Dr. Martin Luther King Jr. was a very important leader of the American Civil Rights movement as well as a Nobel Prize winner. He proved that Civil Disobedience was an effective weapon against depression. King's challenges to segregation and racial discrimination in the 1950's and 1960's helped convince many white Americans to support the cause of Civil Rights in the United States. Dr.
King was born into the American Civil Rights movement in Atlanta, Georgia on January 15, 1929. His grandfather was the founder of the Atlanta Chapters of the NAACP, and his father was the Pastor of the Ebonize Baptist Church where he worked as a Civil Rights Leader. Dr. King attended Morehouse College and graduated with a bachelor's degree in sociology in 1948. Dr. King married Coretta Scott King in 1953.
After graduating with honors from Croze r Theological Seminary in Pennsylvania in 1951, he went to Boston University where he earned a PHD in Divinity in 1955. After graduating from Boston University, Dr. King became the Pastor of the Dexter Avenue Baptist Church in Montgomery, Alabama where he began the activities that would make him an American Civil Rights Leader. In many states, African Americans were denied voting rights and access to schools, buses, and other public facilities that were segregated. They were also denied accommodations in hotels that were for whites only. Discrimination was openly practiced and in some places sanctioned by law.
Dr. King's goal was to protest segregation until it was declared unconstitutional. In 1955 Rosa Parks was ordered by a bus driver to give up her seat to a white passenger. When she refused, she was arrested and taken to jail. King started the Boycott of the Montgomery Bus System.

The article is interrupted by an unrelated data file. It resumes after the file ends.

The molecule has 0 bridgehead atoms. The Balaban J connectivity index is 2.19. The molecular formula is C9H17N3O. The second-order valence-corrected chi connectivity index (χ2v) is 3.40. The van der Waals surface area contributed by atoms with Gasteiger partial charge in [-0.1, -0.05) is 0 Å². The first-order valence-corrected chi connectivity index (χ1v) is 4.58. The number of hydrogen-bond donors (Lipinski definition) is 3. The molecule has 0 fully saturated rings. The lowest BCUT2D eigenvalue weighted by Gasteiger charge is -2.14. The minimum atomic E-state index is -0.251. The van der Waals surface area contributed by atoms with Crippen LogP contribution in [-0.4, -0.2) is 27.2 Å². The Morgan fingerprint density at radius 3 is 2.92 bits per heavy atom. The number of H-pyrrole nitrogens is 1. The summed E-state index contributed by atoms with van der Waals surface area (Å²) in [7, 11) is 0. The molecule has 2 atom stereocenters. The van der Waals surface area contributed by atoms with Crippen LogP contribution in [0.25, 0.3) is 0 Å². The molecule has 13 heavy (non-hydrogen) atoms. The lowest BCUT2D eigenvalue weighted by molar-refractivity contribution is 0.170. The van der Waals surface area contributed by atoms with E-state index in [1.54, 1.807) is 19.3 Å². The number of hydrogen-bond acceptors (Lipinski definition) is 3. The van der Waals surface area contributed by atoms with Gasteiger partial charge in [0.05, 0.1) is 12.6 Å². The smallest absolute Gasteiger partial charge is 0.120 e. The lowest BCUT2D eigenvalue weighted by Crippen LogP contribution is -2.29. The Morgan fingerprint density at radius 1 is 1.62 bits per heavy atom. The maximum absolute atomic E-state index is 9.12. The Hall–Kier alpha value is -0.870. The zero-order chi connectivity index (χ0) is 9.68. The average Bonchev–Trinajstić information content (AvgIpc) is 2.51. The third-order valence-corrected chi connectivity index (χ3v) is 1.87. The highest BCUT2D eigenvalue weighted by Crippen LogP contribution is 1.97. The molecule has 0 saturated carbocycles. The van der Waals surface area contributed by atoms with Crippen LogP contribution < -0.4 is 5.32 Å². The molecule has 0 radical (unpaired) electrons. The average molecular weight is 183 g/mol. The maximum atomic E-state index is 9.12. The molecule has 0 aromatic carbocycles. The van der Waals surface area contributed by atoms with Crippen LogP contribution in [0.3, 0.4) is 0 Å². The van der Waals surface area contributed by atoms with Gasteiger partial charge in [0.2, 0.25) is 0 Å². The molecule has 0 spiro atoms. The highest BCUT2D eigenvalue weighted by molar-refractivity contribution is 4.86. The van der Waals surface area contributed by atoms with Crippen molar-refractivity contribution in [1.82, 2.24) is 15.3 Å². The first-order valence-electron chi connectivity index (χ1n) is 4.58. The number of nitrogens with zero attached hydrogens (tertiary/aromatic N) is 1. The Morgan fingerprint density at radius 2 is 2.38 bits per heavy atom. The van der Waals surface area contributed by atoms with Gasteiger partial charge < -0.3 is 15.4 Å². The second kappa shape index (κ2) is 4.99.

In 1956 the Supreme Court declared Segregation Laws unconstitutional which ended Bus Segregation. King learned Civil Disobedience from Gandhi and proved that peaceful non-violent protests, such as marches, boycotts, and sit-ins, were an effective weapon against depression. In 1957 Dr. King and other ministers formed the SCLC (Southern Christian Leadership Conference) which fought for the Civil Rights of all Americans. In 1959 King returned to Atlanta, Georgia, the headquarters of the SCLC, to assist his dad and work for Civil Rights.
In August of 1963 Dr. Martin Luther King gave his "I Have A Dream" speech during the March on Washington. Later in the spring of 1963 President JFK introduced the Civil Rights Act (the single most important piece of Civil Rights Legislature) which was passed by President Johnson. In 1964 Dr.
King was awarded the Nobel Peace Prize and Man of the Year in Time Magazine. J. Edgar Hoover later investigated Dr. King because of his opposition of the Vietnam War.
Dr. King was assassinated in 1968 in Memphis, Tennessee while he was aiding sanitation workers. Like Gandhi, he fell victim to brutal sad violence. Dr. King was a very important leader who proved that non-violent protests were an effective weapon against depression. Through his actions and by practicing Civil Disobedience, King was able to help African Americans overcome segregation and convince many white Americans to support Civil Rights in the United States.
King was also a Nobel Prize Winner.